Hollywood has never done right by Stephen Sondheim. The peerless writer of seminal musicals like ‘Company’ and ‘Sunday in the Park with George’ has seen his work adapted many times over the years, with mixed results. Although there’s still a healthy appetite for Sondheim adaptations (Steven Spielberg’s upcoming West Side Story and Richard Linklater’s adaptation of Merrily We Roll Along attest to this), the likes of Tim Burton’s Sweeney Todd and Disney’s Into the Woods have thrown into question the suitability of Sondheim’s work for the mass market of cinema.
His ambitious “concept” musicals, which typically eschew straightforward plotlines and contain challenging lyrics and innovative, unpredictable harmonies, have made him a god among musical theatre devotees. But his work leaves some people cold (a producer in ‘Merrily We Roll Along’ sings: “What’s wrong with letting ’em tap their toes a bit? / I’ll let you know when Stravinsky has a hit”). Nothing about Sondheim seems to fit the crowd-pleasing rudiments of filmic adaptation. Now, however, there is Marriage Story.
Written and directed by Noah Baumbach, Marriage Story an intense two-hander about a divorcing couple, played by Adam Driver and Scarlett Johansson. Towards the end of the film, as the pair come to terms with their separation, they each perform a number from the musical ‘Company’: Nicole does ‘You Could Drive a Person Crazy’ while Charlie sings ‘Being Alive’. The performances represent some of the finest interpretations of Sondheim ever seen on-screen, capturing the richness and emotion of the lyrics and, in recontextualising them, adding new meaning.
‘You Could Drive a Person Crazy’ is an ostensibly light-hearted song, bidding goodbye to bad rubbish. In the context of ‘Company’, this bad rubbish is Bobby, the commitment-phobic singleton whose relationship issues form the basis for the musical’s loose plot. The number is performed by three of Bobby’s girlfriends, and its flippant, sing-song lyrics only half-mask the bitterness and disappointment underneath.
Whereas in ‘Company’ the tune is sung directly to its inconsiderate male subject, in Marriage Story Nicole sings it at a party surrounded by friends. It’s a lark, but also a persuasive display. Moments prior, her lawyer reveals that she has won Nicole the fractionally better side of a child custody deal. When she sings, Nicole is performing the idea that she has ‘won’ the divorce, and is freer and happier in her new life. From her rendition we are given a taste of Nicole’s (and Johansson’s) extraordinary charisma; her talent, which had been disparaged and neglected during her marriage to Charlie, is vindicated.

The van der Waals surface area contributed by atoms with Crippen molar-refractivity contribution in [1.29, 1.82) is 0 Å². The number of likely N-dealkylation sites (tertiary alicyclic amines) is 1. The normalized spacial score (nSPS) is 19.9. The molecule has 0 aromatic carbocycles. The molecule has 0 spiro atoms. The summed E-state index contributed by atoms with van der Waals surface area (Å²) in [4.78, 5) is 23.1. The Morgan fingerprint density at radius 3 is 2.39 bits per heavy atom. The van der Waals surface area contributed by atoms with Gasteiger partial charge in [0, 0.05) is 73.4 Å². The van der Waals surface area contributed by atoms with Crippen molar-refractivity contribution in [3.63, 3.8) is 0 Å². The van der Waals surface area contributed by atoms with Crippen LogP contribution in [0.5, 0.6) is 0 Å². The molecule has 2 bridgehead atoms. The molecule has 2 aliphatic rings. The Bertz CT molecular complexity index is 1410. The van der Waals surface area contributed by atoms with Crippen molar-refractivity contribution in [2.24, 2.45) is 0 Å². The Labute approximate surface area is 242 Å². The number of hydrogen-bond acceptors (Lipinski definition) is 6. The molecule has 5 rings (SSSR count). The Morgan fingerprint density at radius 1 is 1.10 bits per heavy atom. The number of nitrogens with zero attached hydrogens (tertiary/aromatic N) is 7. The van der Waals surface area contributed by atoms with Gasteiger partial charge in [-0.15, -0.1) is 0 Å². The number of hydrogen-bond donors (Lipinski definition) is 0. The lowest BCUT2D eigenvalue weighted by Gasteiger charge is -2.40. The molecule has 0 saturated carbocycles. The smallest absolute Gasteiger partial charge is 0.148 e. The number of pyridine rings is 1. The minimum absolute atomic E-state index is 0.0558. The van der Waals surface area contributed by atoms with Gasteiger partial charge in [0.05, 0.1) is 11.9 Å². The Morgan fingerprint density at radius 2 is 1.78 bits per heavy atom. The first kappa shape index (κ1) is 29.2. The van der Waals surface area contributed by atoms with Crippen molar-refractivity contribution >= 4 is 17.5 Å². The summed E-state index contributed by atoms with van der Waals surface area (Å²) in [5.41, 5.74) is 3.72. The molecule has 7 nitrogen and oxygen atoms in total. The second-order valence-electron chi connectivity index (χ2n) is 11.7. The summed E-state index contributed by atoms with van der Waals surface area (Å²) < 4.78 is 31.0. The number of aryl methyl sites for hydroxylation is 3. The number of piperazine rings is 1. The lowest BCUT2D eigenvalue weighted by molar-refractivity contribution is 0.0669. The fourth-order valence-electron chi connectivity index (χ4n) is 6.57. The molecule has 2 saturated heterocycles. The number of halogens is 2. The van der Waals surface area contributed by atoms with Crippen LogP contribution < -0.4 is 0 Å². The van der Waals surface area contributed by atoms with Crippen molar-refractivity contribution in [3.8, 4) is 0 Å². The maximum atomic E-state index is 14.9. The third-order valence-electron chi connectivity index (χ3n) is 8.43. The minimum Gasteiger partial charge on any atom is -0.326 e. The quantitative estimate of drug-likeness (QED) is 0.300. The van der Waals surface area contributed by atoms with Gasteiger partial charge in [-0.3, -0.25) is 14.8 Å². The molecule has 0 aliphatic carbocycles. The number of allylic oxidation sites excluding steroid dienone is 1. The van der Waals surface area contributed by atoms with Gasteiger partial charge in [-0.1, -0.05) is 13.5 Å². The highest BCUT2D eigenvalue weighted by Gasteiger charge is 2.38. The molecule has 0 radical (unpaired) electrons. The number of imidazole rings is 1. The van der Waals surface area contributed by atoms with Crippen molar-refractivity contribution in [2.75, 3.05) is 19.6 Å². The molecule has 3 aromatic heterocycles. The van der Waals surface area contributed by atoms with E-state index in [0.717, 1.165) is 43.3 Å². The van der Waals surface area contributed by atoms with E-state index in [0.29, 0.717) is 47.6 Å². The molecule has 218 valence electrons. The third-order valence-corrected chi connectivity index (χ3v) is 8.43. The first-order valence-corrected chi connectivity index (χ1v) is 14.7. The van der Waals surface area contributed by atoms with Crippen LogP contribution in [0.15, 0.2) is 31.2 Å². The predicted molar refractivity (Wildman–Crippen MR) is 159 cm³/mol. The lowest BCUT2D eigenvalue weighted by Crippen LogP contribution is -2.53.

Nicole’s version also draws out the song’s darker elements, its grievances and insincerities. The punchline (“Bobby is my hobby and I’m giving it up!”) is delivered as a joke but, having spent the better part of two hours watching Nicole run her psyche through the emotional shredder, we know “hobby” couldn’t be further from the truth.
‘Being Alive’, on the other hand, is no victory march. Sung at the climax of ‘Company’, it finds Bobby reflecting on love and relationships, pouring out his soul with a complicated (and previously unseen) vulnerability. When Charlie takes up the microphone in a piano bar, he starts, like Nicole, somewhat jokingly. He voices the other characters’ spoken asides, approximating the voices and accents from the original cast recording (nowhere does Baumbach better sell the authenticity of Charlie’s theatre career than in this moment). But, as Bobby does in the original song, Charlie soon commits to the confession, and by the song’s desperately earnest final note, Charlie is exposed. It’s a terrific piece of acting by Driver, and a neat way of re-staging Sondheim’s song as naturalism.
We’ve already seen a different Sondheim lyric re-purposed for the screen in 2019: the dark ballad ’Unworthy of Your Love’ from ‘Assassins’ is performed by Ben Platt and Zoey Deutch in the Netflix series The Politician. Deutch and Platt are better, smoother singers than Driver and Johansson; the song is superficially entertaining. In ‘Assassins’, however, the romantic duet is sung by presidential attackers John Hinckley Jr and Lynette “Squeaky” Fromme, and directed at their respective idols, Jodie Foster and Charles Manson. It’s not a love song but a ballad of toxic obsession. In transposing it, as The Politician does, to the tamer context of a school hall recital, much of the depth and emotional specificity is lost.
Ultimately, the same cannot be said of Baumbach’s film. The two ‘Company’ numbers are as vital to understanding the meaning of Marriage Story as ‘A Streetcar Named Desire’ is to understanding Pedro Almodóvar’s All About My Mother. In handing the songs to Charlie and Nicole, Baumbach teases out the universal truths of the lyrics, even in the process of applying them to a different context. It is intertextual collaging at its most deft, using one piece of art to deepen another. What’s more, it finally puts Sondheim’s brilliance on screen for all to see.
Published 13 Nov 2019
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